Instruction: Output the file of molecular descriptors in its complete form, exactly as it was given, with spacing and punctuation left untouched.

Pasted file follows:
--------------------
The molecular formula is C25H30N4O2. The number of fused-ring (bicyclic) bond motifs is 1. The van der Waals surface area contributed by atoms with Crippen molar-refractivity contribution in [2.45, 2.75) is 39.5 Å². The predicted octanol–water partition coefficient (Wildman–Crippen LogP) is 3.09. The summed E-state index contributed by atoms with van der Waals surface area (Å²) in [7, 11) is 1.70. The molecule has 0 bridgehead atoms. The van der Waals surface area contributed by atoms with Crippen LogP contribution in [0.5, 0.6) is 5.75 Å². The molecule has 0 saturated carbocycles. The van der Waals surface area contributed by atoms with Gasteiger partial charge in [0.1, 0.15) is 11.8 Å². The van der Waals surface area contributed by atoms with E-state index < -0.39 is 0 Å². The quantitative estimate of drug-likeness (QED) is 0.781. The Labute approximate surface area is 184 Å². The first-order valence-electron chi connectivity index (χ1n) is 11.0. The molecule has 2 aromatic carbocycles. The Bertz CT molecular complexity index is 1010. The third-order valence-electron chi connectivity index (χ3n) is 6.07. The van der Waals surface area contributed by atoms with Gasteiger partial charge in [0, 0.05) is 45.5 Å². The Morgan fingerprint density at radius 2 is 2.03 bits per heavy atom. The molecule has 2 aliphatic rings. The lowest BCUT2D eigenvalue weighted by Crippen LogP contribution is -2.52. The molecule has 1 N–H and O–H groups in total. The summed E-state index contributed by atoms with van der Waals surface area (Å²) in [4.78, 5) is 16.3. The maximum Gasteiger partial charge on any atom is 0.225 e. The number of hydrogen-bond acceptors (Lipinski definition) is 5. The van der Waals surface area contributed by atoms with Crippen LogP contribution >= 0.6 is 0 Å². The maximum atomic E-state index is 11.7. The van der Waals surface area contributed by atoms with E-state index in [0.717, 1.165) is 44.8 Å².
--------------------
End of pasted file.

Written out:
The molecular formula is C25H30N4O2. The number of fused-ring (bicyclic) bond motifs is 1. The van der Waals surface area contributed by atoms with Crippen molar-refractivity contribution in [2.45, 2.75) is 39.5 Å². The predicted octanol–water partition coefficient (Wildman–Crippen LogP) is 3.09. The summed E-state index contributed by atoms with van der Waals surface area (Å²) in [7, 11) is 1.70. The molecule has 0 bridgehead atoms. The van der Waals surface area contributed by atoms with Crippen LogP contribution in [0.5, 0.6) is 5.75 Å². The molecule has 0 saturated carbocycles. The van der Waals surface area contributed by atoms with Gasteiger partial charge in [0.1, 0.15) is 11.8 Å². The van der Waals surface area contributed by atoms with E-state index < -0.39 is 0 Å². The quantitative estimate of drug-likeness (QED) is 0.781. The Labute approximate surface area is 184 Å². The first-order valence-electron chi connectivity index (χ1n) is 11.0. The molecule has 2 aromatic carbocycles. The Bertz CT molecular complexity index is 1010. The third-order valence-electron chi connectivity index (χ3n) is 6.07. The van der Waals surface area contributed by atoms with Gasteiger partial charge in [0, 0.05) is 45.5 Å². The Morgan fingerprint density at radius 2 is 2.03 bits per heavy atom. The molecule has 2 aliphatic rings. The lowest BCUT2D eigenvalue weighted by Crippen LogP contribution is -2.52. The molecule has 1 N–H and O–H groups in total. The summed E-state index contributed by atoms with van der Waals surface area (Å²) in [4.78, 5) is 16.3. The maximum Gasteiger partial charge on any atom is 0.225 e. The number of hydrogen-bond acceptors (Lipinski definition) is 5. The van der Waals surface area contributed by atoms with Crippen LogP contribution >= 0.6 is 0 Å². The maximum atomic E-state index is 11.7. The van der Waals surface area contributed by atoms with E-state index in [0.717, 1.165) is 44.8 Å².